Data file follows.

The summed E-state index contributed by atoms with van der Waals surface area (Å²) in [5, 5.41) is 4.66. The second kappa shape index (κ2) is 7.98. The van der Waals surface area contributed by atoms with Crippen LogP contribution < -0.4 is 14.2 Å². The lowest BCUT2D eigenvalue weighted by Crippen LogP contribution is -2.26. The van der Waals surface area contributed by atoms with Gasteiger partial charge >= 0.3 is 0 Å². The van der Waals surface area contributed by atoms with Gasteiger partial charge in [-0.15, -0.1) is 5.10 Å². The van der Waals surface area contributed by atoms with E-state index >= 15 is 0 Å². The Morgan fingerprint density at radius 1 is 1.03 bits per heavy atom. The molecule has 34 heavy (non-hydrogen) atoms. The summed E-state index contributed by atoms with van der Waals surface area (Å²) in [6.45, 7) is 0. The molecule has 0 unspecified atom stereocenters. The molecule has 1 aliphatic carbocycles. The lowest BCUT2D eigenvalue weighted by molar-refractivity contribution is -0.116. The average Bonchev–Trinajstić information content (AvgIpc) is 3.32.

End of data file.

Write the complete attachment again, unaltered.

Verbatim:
The summed E-state index contributed by atoms with van der Waals surface area (Å²) in [5, 5.41) is 4.66. The second kappa shape index (κ2) is 7.98. The van der Waals surface area contributed by atoms with Crippen LogP contribution < -0.4 is 14.2 Å². The lowest BCUT2D eigenvalue weighted by Crippen LogP contribution is -2.26. The van der Waals surface area contributed by atoms with Gasteiger partial charge >= 0.3 is 0 Å². The van der Waals surface area contributed by atoms with Gasteiger partial charge in [-0.15, -0.1) is 5.10 Å². The van der Waals surface area contributed by atoms with E-state index >= 15 is 0 Å². The Morgan fingerprint density at radius 1 is 1.03 bits per heavy atom. The molecule has 34 heavy (non-hydrogen) atoms. The summed E-state index contributed by atoms with van der Waals surface area (Å²) in [6.45, 7) is 0. The molecule has 0 unspecified atom stereocenters. The molecule has 1 aliphatic carbocycles. The lowest BCUT2D eigenvalue weighted by molar-refractivity contribution is -0.116. The average Bonchev–Trinajstić information content (AvgIpc) is 3.32.